The United States further agree to deliver to the said Indians, forty-five thousand dollars in merchandise immediately after signing this treaty; and also the further sum of thirty thousand dollars in merchandize is hereby stipulated to be paid to them at Chicago in the year 1833.

There shall be paid by the United States, the sum of one thousand four hundred dollars to the following named Indians, for horses stolen from them during the late war, as follows, to wit:

To Pe-quo-no, for two horses, eighty dollars.
To Pa-ca-cha-be, for two ditto, eighty dollars.
To Shaw-wa-nas-see, for one ditto, forty dollars.
To Francis Sho-bon-nier, for three ditto, one hundred and twenty dollars.
To Sho-bon-ier, or Cheval-ier, for one ditto, forty dollars.
To Naw-o-kee, for one ditto, forty dollars.
To Me-she-ke-ten-o, for one ditto, forty dollars.
To Aun-take, for two horses, eighty dollars.
To Che-chalk-ose, for one ditto, forty dollars.
To Naa-a-gue, for two ditto, eighty dollars.
To Pe-she-ka-of-le-beouf, one ditto, forty dollars.
To Naw-ca-a-sho, for four ditto, one hundred and sixty dollars.
To Nox-sey, for one ditto, forty dollars.
To Ma-che-we-tah, for three ditto, one hundred and twenty dollars.
To Masco, for one ditto, forty dollars.
To Wah-pou-seh, for one horse, forty dollars.
To Waub-e-sai, for three ditto, one hundred and twenty dollars.
To Chi-cag, for one ditto, forty dollars.
To Mo-swah-en-wah, one ditto, forty dollars.
To She-bon-e-go, one ditto, forty dollars.
To Saw-saw-wais-kuk, for two ditto, eighty dollars.

$80
80
40
120
40
40
40
80
40
80
40
160
40
120
40
40
$120
40
40
40
80



The said tribe having been the faithful allies of the United States during the late conflict with the Sacs and Foxes, in consideration thereof, the United States agree to permit them to hunt and fish on the lands ceded, as also on the lands of the Government on Wabash and Sangamon rivers, so long as the same shall remain the property of the United States.
In testimony whereof, the commissioners, and the chiefs, head men, and warriors of the said tribe, have hereunto set their hands, at the place and on the day aforesaid.

Jonathan Jennings,
John W. Davis,
Marks Crume,
Ah-be-te-ke-zhic, his x mark,
Shaw-wa-nas-see, his x mark,
Wah-pon-seh, his x mark,
Caw-we-saut, his x mark,
Shab-e-neai, his x mark,
Chi-cag, his x mark,
Te-ca-cau-co, his x mark,
Chah-wee, his x mark,
Mas-co, his x mark,
Sho-min, his x mark,
Car-bon-ca, his x mark,
O-gouse, his x mark,
Ash-ke-wee, his x mark,
Ka-qui-tah, his x mark,
She-mar-gar, his x mark,
Nar-ga-to-nuc, his x mark,
Puc-won, his x mark,
Ne-be-gous, his x mark,
E-to-wan-a-cote, his x mark,
Quis-e-wen, his x mark,
Wi-saw, his x mark,
Pierish, his x mark,
Cho-van-in, his x mark,
Wash-is-kuck, his x mark,
Ma-sha-wah, his x mark,
Capt. Heeld, his x mark,
Man-itoo, his x mark,
Ke-me-gu-bee, his x mark,
Pe-shuc-kee, his x mark,
Pat-e-go-shuc, his x mark,
Aun-take, his x mark,
Me-she-ke-ten-o, his x mark,
Shay-tee, his x mark,
Ce-na-je-wine, his x mark,
Ne-swa-bay-o-sity, his x mark,
Ke-wah-ca-to, his x mark,
Wai-saw-o-ke-ah, his x mark,
No-nee, his x mark,
No-che-ke-se-qua-bee, his x mark,
She-bon-e-go, his x mark,
Mix-e-maung, his x mark,
Mah-che-wish-a-wa, his x mark,
Mac-a-ta-be-na, his x mark,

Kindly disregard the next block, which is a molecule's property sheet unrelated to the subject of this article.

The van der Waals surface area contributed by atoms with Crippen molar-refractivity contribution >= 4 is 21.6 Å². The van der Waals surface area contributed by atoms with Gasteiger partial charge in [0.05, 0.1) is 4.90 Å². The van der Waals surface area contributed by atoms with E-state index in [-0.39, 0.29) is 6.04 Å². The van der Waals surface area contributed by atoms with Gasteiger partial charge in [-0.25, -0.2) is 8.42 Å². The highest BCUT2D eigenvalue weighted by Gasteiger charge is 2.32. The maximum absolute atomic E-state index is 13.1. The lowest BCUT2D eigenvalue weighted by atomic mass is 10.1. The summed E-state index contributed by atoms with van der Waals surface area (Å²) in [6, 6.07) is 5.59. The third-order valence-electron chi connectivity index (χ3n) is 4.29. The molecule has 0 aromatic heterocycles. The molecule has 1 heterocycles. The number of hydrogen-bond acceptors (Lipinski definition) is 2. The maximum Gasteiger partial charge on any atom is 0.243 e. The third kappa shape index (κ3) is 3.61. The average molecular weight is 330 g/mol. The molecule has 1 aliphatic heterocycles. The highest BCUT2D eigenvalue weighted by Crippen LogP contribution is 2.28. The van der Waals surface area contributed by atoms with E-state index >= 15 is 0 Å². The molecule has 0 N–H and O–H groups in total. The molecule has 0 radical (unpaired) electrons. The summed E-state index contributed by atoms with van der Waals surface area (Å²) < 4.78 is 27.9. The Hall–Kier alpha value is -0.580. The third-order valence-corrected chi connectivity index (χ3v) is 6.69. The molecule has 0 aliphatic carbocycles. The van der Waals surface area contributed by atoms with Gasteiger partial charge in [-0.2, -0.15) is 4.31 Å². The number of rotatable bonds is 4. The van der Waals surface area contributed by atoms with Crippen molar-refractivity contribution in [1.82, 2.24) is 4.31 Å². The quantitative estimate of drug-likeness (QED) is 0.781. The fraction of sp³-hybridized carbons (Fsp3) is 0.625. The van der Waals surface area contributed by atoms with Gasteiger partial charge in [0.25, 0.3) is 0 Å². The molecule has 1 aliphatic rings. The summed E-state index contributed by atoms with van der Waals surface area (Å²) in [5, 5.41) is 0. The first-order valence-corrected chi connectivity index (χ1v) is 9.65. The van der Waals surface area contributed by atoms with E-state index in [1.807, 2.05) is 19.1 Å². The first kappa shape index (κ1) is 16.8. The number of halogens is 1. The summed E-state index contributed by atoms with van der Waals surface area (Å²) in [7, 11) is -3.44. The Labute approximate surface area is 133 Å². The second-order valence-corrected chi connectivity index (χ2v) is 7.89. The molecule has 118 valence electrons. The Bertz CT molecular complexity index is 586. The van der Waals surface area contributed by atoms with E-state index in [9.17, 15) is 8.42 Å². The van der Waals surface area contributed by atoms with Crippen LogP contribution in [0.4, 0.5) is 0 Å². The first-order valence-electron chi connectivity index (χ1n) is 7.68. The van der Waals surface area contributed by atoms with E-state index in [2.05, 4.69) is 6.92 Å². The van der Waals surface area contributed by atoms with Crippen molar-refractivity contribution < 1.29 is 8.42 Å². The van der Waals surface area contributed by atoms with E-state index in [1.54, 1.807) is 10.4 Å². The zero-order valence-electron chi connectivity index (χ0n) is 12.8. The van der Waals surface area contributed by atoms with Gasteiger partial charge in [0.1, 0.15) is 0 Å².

Ma-che-we-tah, his x mark,
Me-gis, his x mark,
Mo-swa-en-wah, his x mark,
Ka-che-na-bee, his x mark,
Wah-be-no-say, his x mark,
Mash-ca-shuc, his x mark,
A-bee-shah, his x mark,
Me-chi-ke-kar-ba, his x mark,
Nor-or-ka-kee, his x mark,
Pe-na-o-cart, his x mark,
Quar-cha-mar, his x mark,
Francois Cho-van-ier, his x mark,
Ge-toc-quar, his x mark,
Me-gwun, his x mark,
Ma-sha-ware, his x mark,
Che-co, his x mark,
So-wat-so, his x mark,
Wah-be-min, his x mark.

Signed in the presence of—
John Tipton,
Th. Jo. Owen, United States Indian agent,
J. B. Beaubien,
B. H. Laughton, interpreter,
G. S. Hubbard, interpreter,
William Conner, interpreter,
Thomas Hartzell,
Meadore B. Beaubien,
James Conner,
Henry B. Hoffman.

After the signing of this treaty, and at the request of the Indians, three thousand dollars was applied to the purchasing of horses; which were purchased and delivered to the Indians by our direction, leaving the balance to be paid in merchandise at this time, forty-two thousand dollars.

Jonathan Jennings,
J. W. Davis,
Marks Crume,
    Commissioners.

It is agreed, on the part of the United States, that the following claims shall be allowed, agreeably to the fourth article of the foregoing treaty, viz:

To Gurdon S. Hubbard, five thousand five hundred and seventy three dollars.
Samuel Miller, seven hundred and ninety dollars.
John Bt. Bobea, three thousand dollars.
Robert A. Kinzie, four hundred dollars.
Jacque Jombeaux, one hundred and fifty dollars.
Jacque Jombeaux, senior, fifteen hundred dollars.
Medad B. Bobeaux, five hundred and fifty dollars.
Noel Vasier, eighteen hundred dollars.
Joseph Balies, twelve hundred and fifty dollars.
Joseph Shawnier, one hundred and fifty dollars.
Thomas Hartzell, three thousand dollars.
Bernardus H. Lawton, three thousand five hundred dollars.
George Walker, seven hundred dollars.
Stephen J. Scott, one hundred dollars.
Cole Weeks, thirty eight dollars.
Timothy B. Clark, one hundred dollars.
George Pettijohn, fifty dollars.
Thomas Forsyth, five hundred dollars.
Antoine Le Clerc, fifty-five dollars.
James B. Campbell, fifty-three dollars.
 

©2011 ABC-CLIO. All rights reserved.

  Documents
  Reference
  Images
ABC-cLIO Footer